Thursday, July 18, 2024

UDC leader breaks silence on BMD chaos

Umbrella for Democratic Change (UDC) President Duma Boko has said the law is paramount in any institution and the constitution governs how political leaders conduct themselves.

Speaking at a Press Conference on Monday Boko rebuked the Botswana Movement for Democracy (BMD) and its leadership. He says real leaders look at circumstances and put aside their personal bias, look dispassionately and objectively at the issues at hand.

He said they should look at how the regulatory framework guides and regulates them and their conduct adding that they should remain loyal to that regulatory framework even if they do not like it. Boko said that it does not matter whether they are hated or liked.

“That’s how things work. We do not want leaders who take sides. As the President of the Botswana National Front (BNF) I know what the constitution of the party allows me to do and what it prohibits me to do and also as the President of the Umbrella for Democratic Change I know what the constitution of the Umbrella allows me to do and I am loyal to that framework,” said Boko.

Boko says there are certain instances where one has to separate their own personal preferences from what they have to do.

“Leaders do not impose personal preferences on things,” he said.

“When things happen, we look, we asses. If I depart from the regulatory framework then I’m skating on thin ice and it is extremely dangerous. I must understand these guiding principles, and they are legal by the way. They just happen to be,” Boko told the media on Monday.

Boko says a leader cannot go to the courts to say they have ignored the constitution because they wanted to achieve a certain goal. He said a leader goes to the courts to say they looked at the constitution and it allowed them to act in the manner they acted, otherwise their political actions are ill advised and extremely dangerous.

“Nothing more; nothing less. You have to act in accordance with the constitution. Whatever organisation, one cannot act outside the framework of the law. A constitution of any organisation is a contract. When you are a leader you enter into this contract and the contracts regulates you and you must conduct yourself in accordance with it,” said Boko.

He says when the Botswana National Front was embroiled in its internal issues the UDC was in existence and the BNF was properly within this coalition. It was their matter as the BNF and they handled it as the BNF internally.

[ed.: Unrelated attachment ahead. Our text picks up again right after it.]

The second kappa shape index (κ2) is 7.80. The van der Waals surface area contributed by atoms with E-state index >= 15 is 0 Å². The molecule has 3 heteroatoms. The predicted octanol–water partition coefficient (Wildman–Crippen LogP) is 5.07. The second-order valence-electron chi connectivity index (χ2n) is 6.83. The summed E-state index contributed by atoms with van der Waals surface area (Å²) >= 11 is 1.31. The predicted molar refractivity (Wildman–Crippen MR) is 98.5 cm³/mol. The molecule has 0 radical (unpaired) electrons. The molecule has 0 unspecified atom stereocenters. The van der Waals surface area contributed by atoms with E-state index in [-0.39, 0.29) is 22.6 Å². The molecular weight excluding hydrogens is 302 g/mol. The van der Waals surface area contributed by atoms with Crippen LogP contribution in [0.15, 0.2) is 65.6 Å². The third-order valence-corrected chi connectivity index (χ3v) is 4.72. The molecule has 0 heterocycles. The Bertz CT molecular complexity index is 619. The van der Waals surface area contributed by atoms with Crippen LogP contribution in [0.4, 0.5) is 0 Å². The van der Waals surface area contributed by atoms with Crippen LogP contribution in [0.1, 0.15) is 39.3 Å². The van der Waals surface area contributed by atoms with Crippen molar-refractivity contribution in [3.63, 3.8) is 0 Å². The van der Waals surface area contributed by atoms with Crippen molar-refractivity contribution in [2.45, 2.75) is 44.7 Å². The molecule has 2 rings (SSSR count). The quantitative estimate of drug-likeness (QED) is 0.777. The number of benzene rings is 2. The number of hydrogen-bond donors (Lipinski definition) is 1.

“I have been down this road. I am seasoned and I know what I am doing. As they say in law, if you have the facts pound the facts, if you have the law pound the law if you have neither pound the table. I am not pounding any tables. I pound either facts or the law. As the BNF back then when we were embroiled in our internal differences, we solved them ourselves we did not need any outside to come and deal with our matters,” said Boko.

He says their partners in the UDC allowed them that space to deal with their own affairs and they resolved their matter and the outcome is now a matter of records.

“When such matters arise within one of the partners under the UDC it is not open for us as the UDC or the BNF to now invite ourselves in and take the arena shaping the outcome of what matter it might be,” he said. 

He further stated that it is legally impermissible, politically improper and a serious miscalculation, a terrible error of judgement because those who are closer to the matter know how they should behave.

Boko said when one of the contracting partners fail that is when they can approach the UDC formally through correspondence not through gossip and rumours.

“Then that is when the UDC can say we are formally seized with that certain matter and as the UDC, they are now formally engaged. We act on reports given to us by each faction,” said Boko.

Touching on reports that intelligence organs have infiltrated opposition in an effort to derail UDC, Boko said this has been presented as something new while it was not.

“It should be known that intelligence services have been involved in opposition politics from way back, even before independence. It is nothing new. It shouldn’t come as a shock or surprise to anyone,” said Boko.

He is of the view that opposition leaders need to conduct themselves in a manner that anticipates these threats and address them.

“We will not walk into any trap, we will not act haphazardly and we will not use the involvement of the Directorate of Intelligence and Security (DIS) as any excuse of our own indiscretions, we will not do that. It does not avail us at this point or any point of time to complain as if we were not aware about this involvement,” said Boko.


Read this week's paper